Now a large clinical trial suggests that drug-coated stents, springy lattice tubes used to prop open clogged arteries, may also work well in patients with multiple blockages. And in some patients, the stents produce equally good results with faster recovery times.
The caveats, experts say, are that people with daily or weekly chest pain from advanced coronary artery disease will probably experience slightly better relief from bypass surgery compared to stenting; but they can also count on waiting to get the full benefit of that procedure weeks to months longer than people who get stents.
Experts say the study, which is published in The New England Journal of Medicine, brings to light important trade-offs that people with complex coronary artery disease need to weigh before making a decision between the two procedures.
“I think the message here, therefore, is not a simple one -- that there’s a clear winner -- but that patients will need to choose based on their own priorities and values,” says study researcher David J. Cohen, MD, a cardiologist at St. Luke’s Mid America Heart Institute in Kansas City, Mo.
Independent experts agree.
“If you take the 50,000-mile view, it looks like these procedures got about the same results,” says A. Marc Gillinov, MD, cardiac surgeon at the Sydell and Arnold Miller Family Heart & Vascular Institute at Cleveland Clinic, in Ohio. “But if you really dig down and look at the clinical circumstances going in, you’ll see there are important differences. So the real value in this study is that it can help patients and doctors make informed decisions on an individual basis.”
Comparing the Effectiveness of Stents vs. Bypass
For the study, researchers at 85 medical centers around the world randomly assigned 1,800 patients with at least three clogged arteries around their hearts, or alternatively, a clogged left main coronary artery -- the vessel that carries the lion’s share of blood to the heart’s primary pumping chamber -- to one of two treatments: coronary artery bypass graft (CABG) surgery or percutaneous coronary intervention (PCI).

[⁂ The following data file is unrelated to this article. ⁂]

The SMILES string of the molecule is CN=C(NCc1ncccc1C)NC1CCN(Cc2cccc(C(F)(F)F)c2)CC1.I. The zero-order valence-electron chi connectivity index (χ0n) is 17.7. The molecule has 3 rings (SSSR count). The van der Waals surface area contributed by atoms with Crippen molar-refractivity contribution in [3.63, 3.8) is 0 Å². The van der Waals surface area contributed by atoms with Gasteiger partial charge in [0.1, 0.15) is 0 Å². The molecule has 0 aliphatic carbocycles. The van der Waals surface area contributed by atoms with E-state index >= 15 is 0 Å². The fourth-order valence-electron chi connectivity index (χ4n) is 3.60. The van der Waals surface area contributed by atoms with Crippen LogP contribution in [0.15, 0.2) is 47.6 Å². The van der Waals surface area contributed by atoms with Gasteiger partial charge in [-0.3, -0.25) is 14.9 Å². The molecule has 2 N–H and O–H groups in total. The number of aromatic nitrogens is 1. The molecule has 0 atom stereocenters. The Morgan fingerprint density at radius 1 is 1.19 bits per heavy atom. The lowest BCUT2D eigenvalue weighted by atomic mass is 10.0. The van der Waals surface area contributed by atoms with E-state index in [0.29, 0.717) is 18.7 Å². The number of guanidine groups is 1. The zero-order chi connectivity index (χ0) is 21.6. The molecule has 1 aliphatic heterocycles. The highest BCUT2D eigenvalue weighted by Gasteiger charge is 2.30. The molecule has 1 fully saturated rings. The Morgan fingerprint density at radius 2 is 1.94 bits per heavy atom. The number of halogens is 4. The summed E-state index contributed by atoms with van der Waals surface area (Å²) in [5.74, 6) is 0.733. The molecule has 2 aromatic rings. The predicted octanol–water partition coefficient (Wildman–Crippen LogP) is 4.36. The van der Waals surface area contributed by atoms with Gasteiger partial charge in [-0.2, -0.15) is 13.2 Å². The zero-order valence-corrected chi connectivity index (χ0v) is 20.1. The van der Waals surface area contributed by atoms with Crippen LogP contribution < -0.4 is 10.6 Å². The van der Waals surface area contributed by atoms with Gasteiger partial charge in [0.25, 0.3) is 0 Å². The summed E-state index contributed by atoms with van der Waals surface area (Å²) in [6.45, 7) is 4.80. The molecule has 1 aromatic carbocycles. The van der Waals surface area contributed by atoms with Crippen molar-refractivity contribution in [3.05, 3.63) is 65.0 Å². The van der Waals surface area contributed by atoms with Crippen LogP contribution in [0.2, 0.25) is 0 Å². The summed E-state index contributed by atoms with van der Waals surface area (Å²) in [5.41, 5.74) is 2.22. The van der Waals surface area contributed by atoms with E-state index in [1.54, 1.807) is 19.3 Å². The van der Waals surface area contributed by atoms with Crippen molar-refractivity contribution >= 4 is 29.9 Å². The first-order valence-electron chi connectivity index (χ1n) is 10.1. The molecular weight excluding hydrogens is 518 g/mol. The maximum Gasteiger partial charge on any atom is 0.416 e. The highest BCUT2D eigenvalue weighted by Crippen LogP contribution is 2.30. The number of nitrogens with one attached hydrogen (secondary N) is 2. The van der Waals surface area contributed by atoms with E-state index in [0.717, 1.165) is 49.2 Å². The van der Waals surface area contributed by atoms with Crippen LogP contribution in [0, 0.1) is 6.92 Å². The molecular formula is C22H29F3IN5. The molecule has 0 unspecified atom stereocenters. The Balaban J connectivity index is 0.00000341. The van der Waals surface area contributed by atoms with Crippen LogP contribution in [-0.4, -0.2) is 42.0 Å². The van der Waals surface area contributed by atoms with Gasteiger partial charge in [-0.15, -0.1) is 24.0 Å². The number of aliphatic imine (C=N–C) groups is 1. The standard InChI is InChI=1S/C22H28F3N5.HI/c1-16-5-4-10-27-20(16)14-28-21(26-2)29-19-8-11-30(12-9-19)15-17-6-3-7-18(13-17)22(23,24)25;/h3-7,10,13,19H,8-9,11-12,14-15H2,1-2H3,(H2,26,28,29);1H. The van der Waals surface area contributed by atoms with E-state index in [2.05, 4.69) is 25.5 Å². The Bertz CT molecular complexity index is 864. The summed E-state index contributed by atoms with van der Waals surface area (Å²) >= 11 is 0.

In CABG, surgeons typically saw through the breast bone and open the rib cage, a procedure that, in and of itself, requires significant downtime for recovery. Doctors usually also need to make incisions in other parts of the body, often the legs, to harvest healthy vessels that can be used to bypass blockages.
In PCI, a catheter is threaded through an artery in the groin up to the heart, where a doctor uses a video monitor and radioactive dye to locate the blockages within arteries. The doctor then inflates a balloon to compress the buildup against the artery walls and places a stent to hold the spot open.
The stents in this trial were coated with the drug paclitaxel, which is thought to help prevent the formation of scar tissue around the site of stent implantation, a problem called restenosis.